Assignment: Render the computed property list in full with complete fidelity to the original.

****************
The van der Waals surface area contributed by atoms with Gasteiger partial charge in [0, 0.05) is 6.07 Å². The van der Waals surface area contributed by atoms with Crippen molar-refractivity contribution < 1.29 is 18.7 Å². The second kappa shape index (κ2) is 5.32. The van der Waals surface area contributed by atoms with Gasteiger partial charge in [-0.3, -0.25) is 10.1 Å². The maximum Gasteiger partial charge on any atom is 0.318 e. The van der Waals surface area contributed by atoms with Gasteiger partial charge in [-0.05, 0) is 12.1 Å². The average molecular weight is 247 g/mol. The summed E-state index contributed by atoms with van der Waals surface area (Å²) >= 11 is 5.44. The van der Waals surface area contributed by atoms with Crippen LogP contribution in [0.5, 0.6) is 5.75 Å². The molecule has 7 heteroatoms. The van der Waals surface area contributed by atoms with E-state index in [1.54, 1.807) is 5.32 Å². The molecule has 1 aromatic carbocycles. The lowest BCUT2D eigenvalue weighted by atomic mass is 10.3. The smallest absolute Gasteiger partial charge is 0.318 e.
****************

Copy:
The van der Waals surface area contributed by atoms with Gasteiger partial charge in [0, 0.05) is 6.07 Å². The van der Waals surface area contributed by atoms with Crippen molar-refractivity contribution < 1.29 is 18.7 Å². The second kappa shape index (κ2) is 5.32. The van der Waals surface area contributed by atoms with Gasteiger partial charge in [-0.3, -0.25) is 10.1 Å². The maximum Gasteiger partial charge on any atom is 0.318 e. The van der Waals surface area contributed by atoms with Gasteiger partial charge in [-0.05, 0) is 12.1 Å². The average molecular weight is 247 g/mol. The summed E-state index contributed by atoms with van der Waals surface area (Å²) >= 11 is 5.44. The van der Waals surface area contributed by atoms with Crippen LogP contribution in [0.5, 0.6) is 5.75 Å². The molecule has 7 heteroatoms. The van der Waals surface area contributed by atoms with E-state index in [1.54, 1.807) is 5.32 Å². The molecule has 1 aromatic carbocycles. The lowest BCUT2D eigenvalue weighted by atomic mass is 10.3. The smallest absolute Gasteiger partial charge is 0.318 e.